Later in the war, Wheeler's cavalry often put up the only defense the South could offer against the invading forces of William Tecumseh Sherman. Unsuccessful in stopping these Union forces, he nevertheless won many small battles along the way. Wheeler also volunteered to cover the retreat of Confederate president Jefferson Davis in the chaotic days at the end of the war. Although he could not prevent the capture of Davis, Wheeler accompanied him to prison and remained in solitary confinement until his release in the summer of 1865.
After the war, Wheeler married Daniella Jones Sherrod, a widow whom he had met while fighting in northern Alabama. She brought six children to the union. He tried his hand at business in New Orleans, working as a partner in a carriage and hardware operation. When that failed, he moved to Lawrence County, Alabama, where his wife had a home known as Pond Spring. There, with her family's help, he became a lawyer and planter. Wheeler struggled through the Reconstruction years, embracing change by investing in railroads but still holding on to tradition by becoming an active member of the so-called "Bourbons." The Bourbon Democrats wanted economic progress but also worked for the "Redemption" of the South by ending Reconstruction and returning power to the planter class and re-establishing white supremacy. Wheeler, like many Bourbons, tried to position himself as a moderate candidate between the Republicans and the Independent Democrats who foreshadowed the later Populists and were supported by many small farmers.
Elected to the U.S. House of Representatives in a hotly contested race in 1880, Wheeler served most of the term only to have the results of the election overturned. His opponent, Col. William M. Lowe, a fiery leader of the Independent Democrats, took over the seat, but died soon after. Wheeler returned to Congress in 1885 to replace Lowe and served there until 1900. He served as chairman of the Committee on Expenditures and spent most of his congressional career on financial matters. He sought to heal the divisions between the North and South by promoting economic policies that would rebuild and expand the southern economy. This made him a ready ally of the proponents of the so-called New South such as Henry W. Grady.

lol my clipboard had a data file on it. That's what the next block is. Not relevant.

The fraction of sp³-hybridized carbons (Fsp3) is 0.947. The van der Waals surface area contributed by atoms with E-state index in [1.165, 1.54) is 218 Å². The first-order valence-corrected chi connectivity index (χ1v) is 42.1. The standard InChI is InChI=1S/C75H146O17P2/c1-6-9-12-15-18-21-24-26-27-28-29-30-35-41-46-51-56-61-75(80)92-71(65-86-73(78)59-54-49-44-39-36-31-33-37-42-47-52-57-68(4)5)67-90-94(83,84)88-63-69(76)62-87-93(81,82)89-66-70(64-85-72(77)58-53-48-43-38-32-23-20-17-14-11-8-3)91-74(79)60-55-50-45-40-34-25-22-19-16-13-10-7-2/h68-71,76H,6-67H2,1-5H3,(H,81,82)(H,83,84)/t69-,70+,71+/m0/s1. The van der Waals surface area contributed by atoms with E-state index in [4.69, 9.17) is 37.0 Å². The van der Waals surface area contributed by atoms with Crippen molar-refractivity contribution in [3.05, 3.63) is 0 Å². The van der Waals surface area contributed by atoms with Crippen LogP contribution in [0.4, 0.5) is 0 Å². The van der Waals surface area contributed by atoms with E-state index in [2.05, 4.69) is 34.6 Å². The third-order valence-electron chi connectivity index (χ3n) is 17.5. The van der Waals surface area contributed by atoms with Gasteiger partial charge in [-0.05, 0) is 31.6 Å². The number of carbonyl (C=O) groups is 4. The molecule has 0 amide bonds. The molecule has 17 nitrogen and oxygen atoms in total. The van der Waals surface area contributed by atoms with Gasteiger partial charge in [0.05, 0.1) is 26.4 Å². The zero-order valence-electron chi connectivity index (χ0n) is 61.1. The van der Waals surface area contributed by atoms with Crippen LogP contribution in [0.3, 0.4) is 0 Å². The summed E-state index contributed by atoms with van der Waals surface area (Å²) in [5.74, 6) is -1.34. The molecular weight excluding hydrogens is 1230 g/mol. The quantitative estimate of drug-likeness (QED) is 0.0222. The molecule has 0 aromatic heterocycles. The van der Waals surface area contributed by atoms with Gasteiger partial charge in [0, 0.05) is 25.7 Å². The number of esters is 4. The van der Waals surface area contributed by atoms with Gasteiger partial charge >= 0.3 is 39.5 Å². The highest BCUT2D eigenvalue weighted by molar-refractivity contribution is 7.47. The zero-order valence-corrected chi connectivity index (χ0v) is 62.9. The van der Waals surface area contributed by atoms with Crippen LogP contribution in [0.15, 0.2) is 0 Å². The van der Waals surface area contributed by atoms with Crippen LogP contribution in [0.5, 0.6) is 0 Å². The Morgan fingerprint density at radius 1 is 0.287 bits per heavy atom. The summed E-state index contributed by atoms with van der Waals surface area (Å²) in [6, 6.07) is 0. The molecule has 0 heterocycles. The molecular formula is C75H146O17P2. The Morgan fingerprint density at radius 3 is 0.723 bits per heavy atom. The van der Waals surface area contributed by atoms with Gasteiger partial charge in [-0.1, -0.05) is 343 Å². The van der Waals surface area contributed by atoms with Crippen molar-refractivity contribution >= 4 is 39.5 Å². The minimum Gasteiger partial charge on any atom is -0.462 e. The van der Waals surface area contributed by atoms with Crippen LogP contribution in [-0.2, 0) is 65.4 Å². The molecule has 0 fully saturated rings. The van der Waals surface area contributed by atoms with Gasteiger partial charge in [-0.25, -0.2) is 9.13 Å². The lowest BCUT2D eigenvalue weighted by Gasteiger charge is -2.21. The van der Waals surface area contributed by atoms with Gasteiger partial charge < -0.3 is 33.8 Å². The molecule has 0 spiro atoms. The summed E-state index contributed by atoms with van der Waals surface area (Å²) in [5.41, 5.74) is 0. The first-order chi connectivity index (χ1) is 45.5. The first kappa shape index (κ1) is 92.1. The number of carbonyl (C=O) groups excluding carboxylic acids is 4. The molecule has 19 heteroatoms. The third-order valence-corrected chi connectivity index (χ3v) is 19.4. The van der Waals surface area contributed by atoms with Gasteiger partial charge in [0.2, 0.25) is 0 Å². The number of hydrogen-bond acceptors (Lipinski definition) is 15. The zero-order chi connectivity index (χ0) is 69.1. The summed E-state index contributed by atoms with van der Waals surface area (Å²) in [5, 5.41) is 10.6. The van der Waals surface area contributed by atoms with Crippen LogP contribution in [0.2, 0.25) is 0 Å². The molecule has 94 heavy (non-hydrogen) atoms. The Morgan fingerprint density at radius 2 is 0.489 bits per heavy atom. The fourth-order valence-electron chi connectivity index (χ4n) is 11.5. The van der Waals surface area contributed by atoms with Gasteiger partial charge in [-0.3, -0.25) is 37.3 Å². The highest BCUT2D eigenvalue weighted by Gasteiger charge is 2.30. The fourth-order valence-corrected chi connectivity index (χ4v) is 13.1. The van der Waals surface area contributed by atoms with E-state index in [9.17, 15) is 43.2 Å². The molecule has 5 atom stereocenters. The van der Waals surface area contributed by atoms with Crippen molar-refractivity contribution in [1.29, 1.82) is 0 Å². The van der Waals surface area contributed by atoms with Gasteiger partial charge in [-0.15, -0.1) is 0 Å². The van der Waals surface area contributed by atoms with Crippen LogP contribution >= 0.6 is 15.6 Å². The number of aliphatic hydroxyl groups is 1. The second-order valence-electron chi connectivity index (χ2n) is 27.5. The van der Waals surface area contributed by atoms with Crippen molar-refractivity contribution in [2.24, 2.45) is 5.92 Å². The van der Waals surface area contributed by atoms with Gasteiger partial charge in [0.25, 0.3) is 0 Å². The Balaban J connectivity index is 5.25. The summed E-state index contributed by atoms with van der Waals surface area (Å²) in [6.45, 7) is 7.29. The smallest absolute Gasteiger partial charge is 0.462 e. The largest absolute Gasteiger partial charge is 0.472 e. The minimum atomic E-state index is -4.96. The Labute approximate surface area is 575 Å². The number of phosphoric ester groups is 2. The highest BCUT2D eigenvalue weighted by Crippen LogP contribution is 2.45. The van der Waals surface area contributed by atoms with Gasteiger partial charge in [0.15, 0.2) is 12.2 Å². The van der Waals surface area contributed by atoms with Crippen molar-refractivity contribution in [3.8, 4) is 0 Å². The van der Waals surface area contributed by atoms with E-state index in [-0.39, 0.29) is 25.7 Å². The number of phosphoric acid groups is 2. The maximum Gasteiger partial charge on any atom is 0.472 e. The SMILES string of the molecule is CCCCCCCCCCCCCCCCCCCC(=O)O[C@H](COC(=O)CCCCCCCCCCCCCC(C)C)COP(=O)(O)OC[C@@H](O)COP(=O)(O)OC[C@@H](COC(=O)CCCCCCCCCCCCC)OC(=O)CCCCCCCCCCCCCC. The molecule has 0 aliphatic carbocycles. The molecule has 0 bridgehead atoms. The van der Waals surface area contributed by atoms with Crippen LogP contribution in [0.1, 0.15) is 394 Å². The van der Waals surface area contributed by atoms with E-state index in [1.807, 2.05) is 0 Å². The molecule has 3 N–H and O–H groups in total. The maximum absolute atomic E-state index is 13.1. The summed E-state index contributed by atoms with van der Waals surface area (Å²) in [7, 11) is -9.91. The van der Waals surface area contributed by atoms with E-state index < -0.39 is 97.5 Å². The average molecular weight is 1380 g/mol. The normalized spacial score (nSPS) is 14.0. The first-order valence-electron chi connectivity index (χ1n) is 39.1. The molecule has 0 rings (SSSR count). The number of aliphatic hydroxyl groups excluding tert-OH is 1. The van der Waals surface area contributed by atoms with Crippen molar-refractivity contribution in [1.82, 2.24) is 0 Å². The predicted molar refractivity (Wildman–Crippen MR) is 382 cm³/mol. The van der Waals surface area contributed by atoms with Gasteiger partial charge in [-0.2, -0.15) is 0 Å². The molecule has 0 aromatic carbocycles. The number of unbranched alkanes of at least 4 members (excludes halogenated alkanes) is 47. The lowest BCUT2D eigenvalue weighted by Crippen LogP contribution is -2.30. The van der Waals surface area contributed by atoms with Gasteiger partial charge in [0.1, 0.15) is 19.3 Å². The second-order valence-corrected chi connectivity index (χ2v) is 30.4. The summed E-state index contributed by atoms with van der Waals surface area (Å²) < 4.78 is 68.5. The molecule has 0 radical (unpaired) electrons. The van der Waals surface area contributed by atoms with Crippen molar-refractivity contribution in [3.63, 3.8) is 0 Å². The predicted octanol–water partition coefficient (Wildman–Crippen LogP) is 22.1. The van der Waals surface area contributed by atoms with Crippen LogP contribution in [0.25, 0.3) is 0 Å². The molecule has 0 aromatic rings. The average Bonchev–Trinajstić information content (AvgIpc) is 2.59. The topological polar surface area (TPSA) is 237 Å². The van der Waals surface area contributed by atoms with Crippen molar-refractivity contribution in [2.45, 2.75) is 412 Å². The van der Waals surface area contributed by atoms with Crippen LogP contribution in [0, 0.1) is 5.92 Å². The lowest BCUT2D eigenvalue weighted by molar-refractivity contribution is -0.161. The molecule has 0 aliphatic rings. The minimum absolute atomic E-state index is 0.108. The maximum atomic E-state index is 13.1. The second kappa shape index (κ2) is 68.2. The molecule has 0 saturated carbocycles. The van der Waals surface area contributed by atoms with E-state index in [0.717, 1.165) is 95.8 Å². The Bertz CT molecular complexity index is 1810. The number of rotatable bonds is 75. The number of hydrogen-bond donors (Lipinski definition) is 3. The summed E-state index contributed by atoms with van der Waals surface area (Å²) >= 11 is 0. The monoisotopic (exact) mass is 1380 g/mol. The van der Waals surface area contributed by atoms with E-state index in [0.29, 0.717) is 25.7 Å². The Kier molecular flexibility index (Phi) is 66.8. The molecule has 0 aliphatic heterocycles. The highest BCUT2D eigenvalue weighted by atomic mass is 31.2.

In 1897, Wheeler became a crusader, pushing the United States toward war with Spain. He led a group of congressmen who wanted to intervene in Cuba, arguing that the conflict would be a struggle for liberty and that it was America's duty to fight for freedom, Christianity, and civilization. His bellicose speeches resounded with rhetorical attacks on tyranny, couching the war against Spain in terms that echoed not only the American Revolution but also the Confederate cause. Wheeler's motivation for war fit easily within the notion that Americans did not fight for empire, but only for freedom. Such thinking helped him and others reconcile the Lost Cause of the Confederacy with American nationalism. In 1898, he volunteered for military service and rejoined the U.S. Army at the outset of the Spanish-American War. Initially a major general of volunteers, he earned a regular army commission as a brigadier general. Some former Union and Confederate officers noted the irony of Wheeler serving in the U.S. Army. Former Confederate general James Longstreet saw Wheeler in his U.S. uniform and could not help but comment on it. Longstreet reportedly said that he wanted to predecease Wheeler so he could hear Confederate general Jubal Early curse at him for wearing the blue uniform.
Although sick at the outset of the Battle for San Juan Hill in Cuba, the sound of battle proved irresistible, and Wheeler went to the front. The division he commanded included Theodore Roosevelt's Rough Riders and his orders led to the dramatic operations that resulted in the taking of the hill. Three of his six children had joined him in the war: his oldest son served on his staff, his daughter as a nurse, and his youngest boy in the navy. Wheeler himself fell ill while in Cuba and spent much of the conflict incapacitated.
Later, during the Philippine-American War, he served under Gen. Arthur MacArthur in the Philippines and supposedly dismounted
and carried the pack of an infantryman who complained about being too tired to continue a march. Wheeler died in New York
City in 1906, a symbol both of the Old South and the New South, but also of the Civil War, the Lost Cause, and Reconciliation
and Reunion. He was buried in Arlington National Cemetery. His home was listed in the National Register of Historic Places
in 1977 and was donated to the Alabama Historical Commission by his descendents in 1993.
DeLeon, T. C. Joseph Wheeler, the Man, the Statesman, the Soldier Seen in Semi-Autobiographical Sketches. Kennesaw, Ga.: Continental Publishing, 1960.
DuBose, John Witherspoon. General Joseph Wheeler and the Army of Tennessee. New York: Neale Publishing, 1912.
Dyer, John P. From Shiloh to San Juan: The Life of "Fightin' Joe" Wheeler. Baton Rouge: Louisiana State University Press, 1961.
A. James Fuller
University of Indianapolis
Published May 12, 2009
Last updated December 4, 2012